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CAMFED partners with Fairtrade to scale up women-led businesses in Ghana

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Shea nuts ready to go for processing

CAMFED is excited to announce our new partnership with the Fairtrade Foundation to certify women-led shea butter businesses in Northern Ghana.

The enterprises are spearheaded by CAMFED Association members young African women educated with CAMFED support who are reinvesting profits into their communities to support more girls through school. 

This exciting pilot scheme will secure internationally recognized Fairtrade certification of shea butter a natural ingredient widely used in beauty products enabling the female producers to assure customers of high quality and ethical standards.  The enterprises will benefit from an assured pricing scheme, which helps businesses weather volatile market conditions and plan ahead for the future. The Fairtrade scheme also supports farmers to adopt sustainable farming methods and enables investment in long term solutions in the face of climate change.

The enterprises involved operate with sustainability and women’s empowerment at their heart, providing employment and training for women in low-income communities. 

Aside from the 10 permanent staff that are employed, I also work with 500 women in 10 communities around this area to improve their livelihoods.

Ayisha Fuseini, CAMFED Association member and Shea Butter Entrepreneur

Obtaining Fairtrade certification is a fantastic opportunity for our young women entrepreneurs to meet growing commercial demand for shea butter and access exciting new business opportunities.

The partnership will support approximately 700 more shea butter producers to meet Fairtrade standards and potentially unlock education opportunities for thousands of children over the next 10 years, via support from the Waterloo Foundation.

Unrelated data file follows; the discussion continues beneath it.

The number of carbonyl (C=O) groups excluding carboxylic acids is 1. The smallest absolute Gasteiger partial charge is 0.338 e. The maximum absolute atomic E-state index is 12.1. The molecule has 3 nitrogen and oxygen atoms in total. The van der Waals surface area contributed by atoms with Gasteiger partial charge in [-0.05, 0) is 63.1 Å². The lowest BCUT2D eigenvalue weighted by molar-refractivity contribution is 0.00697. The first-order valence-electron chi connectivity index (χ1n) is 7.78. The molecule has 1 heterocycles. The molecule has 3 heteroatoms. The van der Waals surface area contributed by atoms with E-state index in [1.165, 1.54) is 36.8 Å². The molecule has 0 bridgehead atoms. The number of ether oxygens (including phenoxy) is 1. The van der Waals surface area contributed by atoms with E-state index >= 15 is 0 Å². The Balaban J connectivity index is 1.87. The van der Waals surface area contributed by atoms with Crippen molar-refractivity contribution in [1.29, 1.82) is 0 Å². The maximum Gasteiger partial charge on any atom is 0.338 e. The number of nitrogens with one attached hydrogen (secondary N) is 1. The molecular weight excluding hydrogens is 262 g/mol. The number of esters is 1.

Fairtrade Fortnight

Fairtrade Fortnight runs from 21 February-6 March, encouraging the public to get behind Fairtrade so that farmers in low-income countries can benefit from fairer prices, trading practices and the resources needed to tackle climate change.

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Meet one of our shea butter entrepreneurs

“Our focus is to empower women who are into shea butter, and with the profit that they get, they use it to support their families and their kids in school. Indeed, people were not believing in the idea of a woman setting up a business. I now encourage the youth, especially women, to take the challenge of starting their own businesses” 

— Ayisha Fuseini, CEO and Founder of Asheba Enterprises, one of the social enterprises participating in this initiative.

Read Ayisha's story

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Mabruka

In this country there are so many unemployed young people, so when I started university I was already thinking of business ideas. I didn’t want to complete my studies and find myself without opportunities, and getting into entrepreneurship also meant I could pursue something I was really passionate about. I started my groundnut processing business, called Influx Groundnuts Products, in January 2019.

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